Canadian Bookstores' Top Tween and Teen (YA) Fiction in 2013

In their busiest season of the year, the staff at Ella Minnow (Toronto), Kaleidoscope Books (Ottawa), Woozles (Halifax), and Babar Books (Montreal) and McNally Robinson (Winnipeg and Saskatoon) nonetheless pulled together a selection of excellent Canadian tween and teen fiction – complete with the reasons they love them and in addition to the list of books for littler kids we featured earlier this week. It's with much appreciation that we present this fantastic list ... please check out all the books here.

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Middle Grade: This can be such a tricky age to buy for, as reading level and also maturity can be so variable among tweens. Here are some books that just might be the right fit for the tween in your life:

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Dear George Clooney, Please Marry My Mom by Susin Nielsen (McNally Robinson): "The title makes you pick this book up but the story makes it all worthwhile as Violet tries to help her mom cope after a devastating divorce."

Mr. and Mrs. Bunny – Detectives Extraordinaire by Polly Horvath (McNally Robinson): "A hilarious over-the-top mystery from the author of Everything On a Waffle, translated from Rabbit."

That Boy Red by Rachna Gilmore (Ella Minnow): "This depression era novel set in PEI features a handy, clever, but not bookish Red. It is a smartly told and engaging historical fiction for boys. Red is a rich character children will relate to easily."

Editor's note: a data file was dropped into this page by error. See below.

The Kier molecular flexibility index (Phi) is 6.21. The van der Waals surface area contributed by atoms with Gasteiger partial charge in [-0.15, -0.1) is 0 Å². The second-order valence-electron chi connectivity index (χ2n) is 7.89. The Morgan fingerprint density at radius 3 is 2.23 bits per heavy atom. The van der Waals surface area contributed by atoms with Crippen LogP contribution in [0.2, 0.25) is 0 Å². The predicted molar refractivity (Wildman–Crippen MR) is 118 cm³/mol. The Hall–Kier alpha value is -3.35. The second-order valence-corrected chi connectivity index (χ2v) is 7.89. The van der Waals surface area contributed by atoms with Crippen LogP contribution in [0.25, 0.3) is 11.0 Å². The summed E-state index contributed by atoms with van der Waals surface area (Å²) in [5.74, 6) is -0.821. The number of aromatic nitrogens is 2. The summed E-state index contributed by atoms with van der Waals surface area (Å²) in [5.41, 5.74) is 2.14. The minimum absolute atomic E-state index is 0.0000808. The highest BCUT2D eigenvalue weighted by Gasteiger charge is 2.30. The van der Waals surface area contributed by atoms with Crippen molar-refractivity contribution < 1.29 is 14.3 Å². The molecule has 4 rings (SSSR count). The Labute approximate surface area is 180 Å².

mrandmrsbunny

The Stowaways by Meghan Marentette (Woozles): "This book is a beautiful package featuring delightful, old-fashioned illustrations and a charming cast of characters. In the tradition of Stuart Little and other such well-loved tales of animal adventures, this book brings us the story of the Stowaway family and young Rory Stowaway’s dream to have adventures and visit the World Beyond. It is a captivating tale for newly independent readers as well as a wonderful story to read aloud."

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The Summer of Permanent Wants by Jamieson Findlay (Kaleidoscope):"Emmeline and her grandmother transform their barge, Permanent Wants, into a second-hand bookstore and spend the summer travelling the Rideau Canal finding adventure, mystery and magic along the way."

janethefoxandme

Airborn by Kenneth Oppel (Kaleidoscope): "Sky pirates, impossible flying creatures, airships, a determined and fearless heroine and a resourceful and courageous hero come alive in this Governor General’s Award Winner."

One Year in Coal Harbour by Polly Horvath (Babar Books): "A companion book to Everything On a Waffle. A wonderfully evocative portrait of life in a small coastal town on Vancouver Island. The characters will be forever etched upon your memory."

Jane, the Fox, and Me by Fanny Britt (Babar Books): "A young girl living in Montreal finds solace in reading Jane Eyre when bullying and body image issues make her life unpleasant. The book is both sensitive and droll."

Teen (YA) Fiction: From tough issues like abuse to laugh-out-loud (sorry, LOL) humour, these books have it all:

Seraphina by Rachel Hartman (Ella Minnow and McNally Robinson): EM:"You think you know all about dragons until you read this novel. Fascinatingly re-imagined, the dragons in Seraphina are both creepy and sympathetic. Seraphina herself finds herself mired in palace intrigue, never sure who to trust or where to turn."